For the children in Gulf Coast communities that were ravaged by Hurricane Katrina, telling their stories and sharing their emotions is a valuable step in the healing process. This past summer, many of these students had the chance to do just that by scripting, shooting, and editing their own digital films, thanks to a series of technology summer camps in the affected areas.
Organized by the Pearson Foundation, the philanthropic branch of educational publisher Pearson Inc., along with cellular provider Nokia Inc., these “Digital Arts Summer Camps” have given approximately 500 middle-school students from New Orleans, Plaquemines Parish, La., and Bay St. Louis, Miss., the chance to learn valuable technology skills while also channeling their creativity.
Working together in small teams over the course of intensive, week-long workshops, camp participants used the latest in cell-phone and computer technologies to script, shoot, and edit digital films that combined their personal stories and reflections about Katrina with their hopes for the future of their communities. The results are an astonishing group of personal films that chronicle the students’ experiences.
On the eve of the one-year anniversary of Katrina, about 300 camp participants and their families gathered in New Orleans to show off their creations. During the Mobile Learning Institute Gulf Coast Film Festival, held at the W New Orleans Hotel on Aug. 28, the students also learned their films would have a wide distribution–and they’ll become part of the permanent historical record for future generations.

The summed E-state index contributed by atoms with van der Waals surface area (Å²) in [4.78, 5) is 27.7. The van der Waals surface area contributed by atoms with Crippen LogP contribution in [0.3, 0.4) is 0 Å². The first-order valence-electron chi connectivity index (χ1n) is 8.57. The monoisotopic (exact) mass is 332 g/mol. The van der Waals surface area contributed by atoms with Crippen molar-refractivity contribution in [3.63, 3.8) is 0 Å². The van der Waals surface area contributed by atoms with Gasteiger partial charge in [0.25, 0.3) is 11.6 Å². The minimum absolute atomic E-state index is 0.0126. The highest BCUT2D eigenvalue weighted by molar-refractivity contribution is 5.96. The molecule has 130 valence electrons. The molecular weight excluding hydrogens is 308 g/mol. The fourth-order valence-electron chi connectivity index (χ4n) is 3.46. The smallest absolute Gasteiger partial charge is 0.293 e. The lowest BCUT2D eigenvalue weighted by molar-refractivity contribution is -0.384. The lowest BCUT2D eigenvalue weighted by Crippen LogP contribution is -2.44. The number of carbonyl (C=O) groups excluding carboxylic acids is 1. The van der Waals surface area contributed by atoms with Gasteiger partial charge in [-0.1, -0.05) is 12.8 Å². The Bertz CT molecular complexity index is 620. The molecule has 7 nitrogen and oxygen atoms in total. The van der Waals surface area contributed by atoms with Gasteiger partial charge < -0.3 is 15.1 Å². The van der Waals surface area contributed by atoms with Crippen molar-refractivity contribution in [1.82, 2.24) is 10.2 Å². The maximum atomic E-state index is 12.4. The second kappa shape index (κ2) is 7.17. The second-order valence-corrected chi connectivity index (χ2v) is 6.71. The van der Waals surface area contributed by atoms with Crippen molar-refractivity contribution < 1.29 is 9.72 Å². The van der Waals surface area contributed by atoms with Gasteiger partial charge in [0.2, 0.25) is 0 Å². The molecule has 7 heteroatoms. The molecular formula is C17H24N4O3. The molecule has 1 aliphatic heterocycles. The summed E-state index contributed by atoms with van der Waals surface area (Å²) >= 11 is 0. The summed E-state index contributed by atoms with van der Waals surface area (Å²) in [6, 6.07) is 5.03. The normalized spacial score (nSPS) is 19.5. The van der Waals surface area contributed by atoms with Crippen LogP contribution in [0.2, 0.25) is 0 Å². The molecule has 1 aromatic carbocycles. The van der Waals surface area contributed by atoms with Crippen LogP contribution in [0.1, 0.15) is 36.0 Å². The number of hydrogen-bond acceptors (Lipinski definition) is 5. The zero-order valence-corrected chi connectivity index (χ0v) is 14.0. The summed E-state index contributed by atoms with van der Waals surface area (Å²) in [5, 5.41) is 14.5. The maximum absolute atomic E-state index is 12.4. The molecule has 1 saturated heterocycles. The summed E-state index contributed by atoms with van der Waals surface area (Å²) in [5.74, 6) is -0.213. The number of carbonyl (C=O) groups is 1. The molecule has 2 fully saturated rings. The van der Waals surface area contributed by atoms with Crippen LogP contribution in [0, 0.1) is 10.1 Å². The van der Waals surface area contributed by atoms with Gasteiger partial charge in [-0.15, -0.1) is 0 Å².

Officials from Nokia and the Pearson Foundation presented discs with all 150-plus student-created films to libraries based on the Gulf Coast, including the American Red Cross, Tulane University Library, Historic New Orleans Collection, Hancock County Historical Society, New Orleans Public Library, and Plaquemines Parish Public Library.
In addition, the National Geographic Channel and the Smithsonian Network announced plans to share these films with a national audience. The films will be broadcast on National Geographic on Demand beginning in September, and they’ll air on the Smithsonian Network later this year.
A report on the project appears in the September print issue of eSchool News, and you may view a video clip about the students’ work here: http://www.eschoolnews.com/marc/player3.cfm?v=80&f=94&cashbuster=1157019809843
“These are amazing films,” said Lisa Ling, a correspondent for the National Geographic Channel and host of the Aug. 28 event. “And these are absolutely amazing young people. They’ve helped report the impact Hurricane Katrina continues to have on their communities and in their own lives. In the process, they’ve demonstrated how important it is for people all over the United States to continue to care about the residents of the Gulf Coast.”
The first camp was held in Plaquemines Parish, an area 10 miles south of New Orleans that was devastated by Katrina. Terry Smithson, educational strategist for Intel Corp. and founding manager of the Hurricane Educational Leadership Program (HELP), a coalition of more than 30 ed-tech companies and organizations dedicated to restoring education to Gulf Coast communities, described the genesis of the summer-camp program: